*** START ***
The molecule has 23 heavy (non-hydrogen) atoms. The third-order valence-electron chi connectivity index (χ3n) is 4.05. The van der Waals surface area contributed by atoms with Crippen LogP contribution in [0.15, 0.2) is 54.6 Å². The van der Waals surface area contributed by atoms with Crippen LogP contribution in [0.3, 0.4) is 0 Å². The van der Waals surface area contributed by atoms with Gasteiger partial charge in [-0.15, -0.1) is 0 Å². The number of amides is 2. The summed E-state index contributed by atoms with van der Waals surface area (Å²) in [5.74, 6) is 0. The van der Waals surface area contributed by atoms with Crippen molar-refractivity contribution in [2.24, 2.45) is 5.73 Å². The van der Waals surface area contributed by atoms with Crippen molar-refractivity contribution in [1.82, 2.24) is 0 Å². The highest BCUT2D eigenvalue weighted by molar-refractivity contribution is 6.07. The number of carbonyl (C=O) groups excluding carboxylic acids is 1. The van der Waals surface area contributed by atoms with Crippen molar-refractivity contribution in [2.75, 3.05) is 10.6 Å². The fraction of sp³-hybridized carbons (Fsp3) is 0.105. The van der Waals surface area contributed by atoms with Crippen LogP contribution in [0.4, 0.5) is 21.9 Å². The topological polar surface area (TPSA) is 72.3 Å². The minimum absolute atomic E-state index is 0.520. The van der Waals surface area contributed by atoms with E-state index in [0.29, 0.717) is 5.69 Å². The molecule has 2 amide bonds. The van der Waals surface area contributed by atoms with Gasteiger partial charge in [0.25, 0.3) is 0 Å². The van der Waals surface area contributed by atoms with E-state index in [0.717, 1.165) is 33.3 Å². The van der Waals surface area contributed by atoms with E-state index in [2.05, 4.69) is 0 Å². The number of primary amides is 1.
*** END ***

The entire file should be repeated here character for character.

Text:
The molecule has 23 heavy (non-hydrogen) atoms. The third-order valence-electron chi connectivity index (χ3n) is 4.05. The van der Waals surface area contributed by atoms with Crippen LogP contribution in [0.15, 0.2) is 54.6 Å². The van der Waals surface area contributed by atoms with Crippen LogP contribution in [0.3, 0.4) is 0 Å². The van der Waals surface area contributed by atoms with Gasteiger partial charge in [-0.15, -0.1) is 0 Å². The number of amides is 2. The summed E-state index contributed by atoms with van der Waals surface area (Å²) in [5.74, 6) is 0. The van der Waals surface area contributed by atoms with Crippen molar-refractivity contribution in [2.24, 2.45) is 5.73 Å². The van der Waals surface area contributed by atoms with Crippen molar-refractivity contribution in [1.82, 2.24) is 0 Å². The highest BCUT2D eigenvalue weighted by molar-refractivity contribution is 6.07. The number of carbonyl (C=O) groups excluding carboxylic acids is 1. The van der Waals surface area contributed by atoms with Crippen molar-refractivity contribution in [2.75, 3.05) is 10.6 Å². The fraction of sp³-hybridized carbons (Fsp3) is 0.105. The van der Waals surface area contributed by atoms with Crippen LogP contribution in [0.4, 0.5) is 21.9 Å². The topological polar surface area (TPSA) is 72.3 Å². The minimum absolute atomic E-state index is 0.520. The van der Waals surface area contributed by atoms with E-state index in [0.29, 0.717) is 5.69 Å². The molecule has 2 amide bonds. The van der Waals surface area contributed by atoms with Gasteiger partial charge in [0.25, 0.3) is 0 Å². The van der Waals surface area contributed by atoms with E-state index in [0.717, 1.165) is 33.3 Å². The van der Waals surface area contributed by atoms with E-state index in [2.05, 4.69) is 0 Å². The number of primary amides is 1.